That document was packed with the kind of ideas that could only come from the active imagination of an 11-year-old gaming addict - but the amazing thing is that Nintendo didn't ignore the pitch or throw it in the bin as many other companies might have done, but instead took the time to reply to Venter, encouraging him to keep working on his gaming ideas.
You can view the reply below:
Here's what Venter has to say about the letter today:
I've been a fan of Nintendo and its games for a long while, and this letter (partly) shows why. When I sent an unsolicited idea, the company didn't have to send a careful response, and didn't need to return my documents. Sending them through the paper shredder probably would have worked just as well.Instead, though, the company complimented me on my creativity and returned my plans so that I wouldn't have to feel my work was wasted. I still have the plans somewhere, too, but they're very juvenile and rough and I don't feel like digging them up and scanning them. Still, I appreciate that Nintendo took me seriously and was so encouraging, even though what I received was likely just a form letter prepared in advance for just such an occasion.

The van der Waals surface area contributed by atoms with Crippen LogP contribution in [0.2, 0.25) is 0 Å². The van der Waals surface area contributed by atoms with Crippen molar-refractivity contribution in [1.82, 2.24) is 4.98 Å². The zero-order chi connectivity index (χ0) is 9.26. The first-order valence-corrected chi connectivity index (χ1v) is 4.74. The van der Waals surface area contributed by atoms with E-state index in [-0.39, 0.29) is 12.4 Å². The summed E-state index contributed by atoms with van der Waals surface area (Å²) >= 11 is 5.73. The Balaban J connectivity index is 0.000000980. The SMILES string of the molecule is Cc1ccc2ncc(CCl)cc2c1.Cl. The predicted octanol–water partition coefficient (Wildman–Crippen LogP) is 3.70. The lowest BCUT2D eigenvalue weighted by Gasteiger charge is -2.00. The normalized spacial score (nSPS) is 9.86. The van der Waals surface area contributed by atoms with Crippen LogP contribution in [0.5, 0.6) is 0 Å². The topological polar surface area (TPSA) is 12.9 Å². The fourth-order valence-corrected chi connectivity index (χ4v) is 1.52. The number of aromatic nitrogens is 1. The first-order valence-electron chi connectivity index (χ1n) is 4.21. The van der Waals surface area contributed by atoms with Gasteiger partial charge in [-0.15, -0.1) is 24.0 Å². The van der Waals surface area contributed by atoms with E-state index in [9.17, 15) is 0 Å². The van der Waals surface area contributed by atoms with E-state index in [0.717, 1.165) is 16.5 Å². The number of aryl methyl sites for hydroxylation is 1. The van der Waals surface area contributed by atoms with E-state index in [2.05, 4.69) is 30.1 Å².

Venter may have not wanted to show off the doc to begin with, but the guys and gals over at Polygon clearly convinced him it was worth doing, as they have published snaps with his blessing - which you can view below.
Of course, Super Mario 4 would be released in the form of Super Mario World on the Super Nintendo, and while Venter's idea sadly fell by the wayside, it's clear that he was deeply touched by Nintendo response.
Thanks to tipster expert Ryan Millar for the heads up!